Number Of Students: 120
Eligibility: Must be an active duty or retired sworn law enforcement officer, active duty or retired member of the United States Armed Forces or an active duty licensed ARMED security officer. Credentials will be checked at the door.
Entry Deadline: September 23, 2011
Instructors: Capt. Charles E. Miller, III MPDC, Retired
Mr. Charles E. Miller, III has been involved in law enforcement for more than 37 years. Before entering on duty with the FBI, he was a member of the Metropolitan Police Department, Washington, DC, where he retired at the rank of Captain. During his tenure, Mr. Miller commanded uniformed and investigative divisions in a variety of assignments, most notably undercover drug operations. He investigated, adjudicated, and wrote legal conclusions and findings of facts regarding numerous “Use of Deadly Force” incidents.
Mr. Miller entered into duty with the FBI in 1993. He is assigned to the Criminal Justice Information Services Division in Clarksburg, WV. Currently, he serves as the Coordinator for the FBI’s Law Enforcement Officers Killed and Assaulted Program. He has researched felonious assaults and killings of law enforcement officers for approximately 15 years. Mr. Miller has authored numerous articles and publications relating to law enforcement safety and has lectured and trained law enforcement personnel both nationally and internationally. He has consulted and advised numerous federal, state, and local law enforcement agencies regarding law enforcement safety issues, as well as trained prosecutors at the federal, state, and local levels through the course “Issues in Law Enforcement Use of Deadly Force.” He is a member of the International Association of Chiefs of Police Subcommittee on Law Enforcement Stops and Safety and also served as a consultant and trainer in the United States Attorney General’s “Firearms Interdiction Program” designed to assist local law enforcement in removing firearms from criminals on the streets of our country.
Mr. Miller is the recipient of the Thomas Jefferson Award for Research from the University of Virginia. The Jefferson Award was given in recognition of his work in the area of law enforcement safety. This research is documented in the monograph published by the Department of Justice entitled In the Line of Fire (1997). He received the same award in 2007 for his research work published by the Department of Justice entitled Violent Encounters: A Study of Felonious Assaults on Our Nation’s Law Enforcement Officers (2006).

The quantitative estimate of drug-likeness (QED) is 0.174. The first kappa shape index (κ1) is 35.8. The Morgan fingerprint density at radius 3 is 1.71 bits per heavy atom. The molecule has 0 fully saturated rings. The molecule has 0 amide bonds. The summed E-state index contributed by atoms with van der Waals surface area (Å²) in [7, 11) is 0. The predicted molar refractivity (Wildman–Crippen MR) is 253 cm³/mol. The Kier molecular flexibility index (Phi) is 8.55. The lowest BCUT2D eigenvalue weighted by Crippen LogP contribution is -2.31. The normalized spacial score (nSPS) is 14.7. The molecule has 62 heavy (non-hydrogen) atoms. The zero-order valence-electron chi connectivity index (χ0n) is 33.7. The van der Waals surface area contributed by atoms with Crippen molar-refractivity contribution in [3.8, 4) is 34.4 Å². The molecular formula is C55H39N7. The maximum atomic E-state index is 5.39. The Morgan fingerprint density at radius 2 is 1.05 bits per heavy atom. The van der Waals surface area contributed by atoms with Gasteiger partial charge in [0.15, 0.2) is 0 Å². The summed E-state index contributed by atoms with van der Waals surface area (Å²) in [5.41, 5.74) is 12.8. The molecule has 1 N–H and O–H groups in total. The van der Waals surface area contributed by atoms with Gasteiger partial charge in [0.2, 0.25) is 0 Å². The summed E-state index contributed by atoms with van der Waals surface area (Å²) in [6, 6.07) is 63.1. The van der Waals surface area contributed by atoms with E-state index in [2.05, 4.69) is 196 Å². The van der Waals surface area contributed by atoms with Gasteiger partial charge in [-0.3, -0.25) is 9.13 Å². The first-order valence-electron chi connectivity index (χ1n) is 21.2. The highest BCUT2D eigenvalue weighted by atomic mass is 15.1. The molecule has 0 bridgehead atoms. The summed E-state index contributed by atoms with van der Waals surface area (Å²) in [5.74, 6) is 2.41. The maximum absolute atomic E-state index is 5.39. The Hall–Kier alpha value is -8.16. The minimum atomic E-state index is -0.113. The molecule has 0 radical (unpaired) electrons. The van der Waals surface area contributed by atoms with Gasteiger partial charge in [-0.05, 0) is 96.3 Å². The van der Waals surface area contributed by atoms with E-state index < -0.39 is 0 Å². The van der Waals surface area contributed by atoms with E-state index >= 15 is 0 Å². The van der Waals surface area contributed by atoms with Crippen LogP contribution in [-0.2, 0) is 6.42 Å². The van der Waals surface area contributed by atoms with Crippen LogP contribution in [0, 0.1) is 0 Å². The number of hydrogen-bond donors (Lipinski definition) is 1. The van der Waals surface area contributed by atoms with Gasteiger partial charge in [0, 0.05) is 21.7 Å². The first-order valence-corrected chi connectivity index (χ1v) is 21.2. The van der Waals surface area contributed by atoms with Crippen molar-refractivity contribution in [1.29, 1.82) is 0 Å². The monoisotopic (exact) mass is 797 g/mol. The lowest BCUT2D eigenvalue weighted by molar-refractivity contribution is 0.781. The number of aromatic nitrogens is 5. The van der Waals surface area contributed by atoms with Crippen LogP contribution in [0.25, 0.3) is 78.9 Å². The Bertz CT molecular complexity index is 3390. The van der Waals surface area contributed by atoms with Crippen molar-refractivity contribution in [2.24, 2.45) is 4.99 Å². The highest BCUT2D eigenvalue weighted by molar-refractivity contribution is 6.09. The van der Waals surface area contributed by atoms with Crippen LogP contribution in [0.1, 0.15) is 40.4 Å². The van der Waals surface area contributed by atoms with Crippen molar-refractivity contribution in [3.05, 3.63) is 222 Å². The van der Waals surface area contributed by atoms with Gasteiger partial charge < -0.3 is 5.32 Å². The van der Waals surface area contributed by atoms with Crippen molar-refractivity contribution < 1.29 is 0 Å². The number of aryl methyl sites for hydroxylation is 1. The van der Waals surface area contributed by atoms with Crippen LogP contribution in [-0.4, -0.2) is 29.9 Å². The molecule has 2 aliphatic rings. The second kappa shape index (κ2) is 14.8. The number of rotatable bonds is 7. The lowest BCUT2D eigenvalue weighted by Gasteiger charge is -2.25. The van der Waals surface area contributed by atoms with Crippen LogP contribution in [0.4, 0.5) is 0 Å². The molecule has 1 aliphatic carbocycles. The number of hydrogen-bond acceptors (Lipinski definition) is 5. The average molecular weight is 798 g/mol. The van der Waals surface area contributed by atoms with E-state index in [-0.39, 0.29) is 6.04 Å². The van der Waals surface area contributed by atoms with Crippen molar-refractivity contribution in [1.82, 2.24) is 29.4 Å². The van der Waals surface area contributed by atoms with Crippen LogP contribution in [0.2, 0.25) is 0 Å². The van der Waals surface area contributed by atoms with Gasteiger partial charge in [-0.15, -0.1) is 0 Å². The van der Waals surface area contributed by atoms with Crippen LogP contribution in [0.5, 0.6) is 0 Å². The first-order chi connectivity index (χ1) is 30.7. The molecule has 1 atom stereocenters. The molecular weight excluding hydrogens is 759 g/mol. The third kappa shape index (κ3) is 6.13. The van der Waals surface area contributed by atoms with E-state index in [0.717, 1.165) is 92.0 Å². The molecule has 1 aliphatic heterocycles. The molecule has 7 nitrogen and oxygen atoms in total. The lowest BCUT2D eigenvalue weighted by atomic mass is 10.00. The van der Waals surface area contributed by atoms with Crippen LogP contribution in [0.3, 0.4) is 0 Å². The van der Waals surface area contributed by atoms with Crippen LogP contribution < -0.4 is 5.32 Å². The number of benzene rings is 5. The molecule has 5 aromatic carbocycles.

Curriculum: Class begins promptly at 8AM and is scheduled to conclude at 5PM. The purpose of this seminar is to assist law enforcement supervisors, trainers and personnel in the identification of training issues for the purpose of preventing the deaths and/or serious injuries of law enforcement personnel. The course content is being presented by a FBI-LEOKA program instructor. Instructional methods will include lecture, discussion, and reading, analysis, the reviewing of interviews, video clips and learner-centered activities. Handout materials will be provided at no cost by the FBI’s CJISD LEOKA program.
This program will provide information on the history and policy relating to the LEOKA (Law Enforcement Officers Killed & Assaulted) Program. The emphasis of the presentation will be focused on the final companion study which was concluded in 2006, and resulted in a publication titled Violent Encounters. This study examines 40 incidents where police officers survived life threatening attacks. Demographic and behavioral descriptors for the victim officers and the offenders were developed and will be presented. The findings and resulting training issues will be presented.
Also provided are analyses between research projects resulting in three publications over twenty-years: Killed in the Line of Duty, In the Line of Fire, and Violent Encounters. The objectives of these studies were to identify elements in certain situations which led to the ultimate felonious deaths and serious injuries of police officers. Demographic and behavioral descriptors for the victim officers and the offenders were developed and will be presented. Findings and safety training issues will be presented.
Complimentary coffee, juice and pastries will be provided in the morning. Additionally, the NRA has a cafeteria located on premises for your lunch time needs.
THIS COURSE HAS BEEN DCJS APPROVED FOR 8 HOURS OF IN-SERVICE TRAINING CREDIT. DCJS PIC-3 FORMS WILL BE PROVIDED AT THE END OF THE CLASS TO THOSE STUDENTS WHO WISH TO SUBMIT THEM TO THEIR TRAINING OFFICERS.
Certificates of attendance will be provided at the completion of the seminar.
Equipment Needed: Note taking materials, (optional).
Number Of Students: 120 Cost: Free Eligibility: Must be an active duty or retired…
by Tactical-Life.com / Oct 26, 2011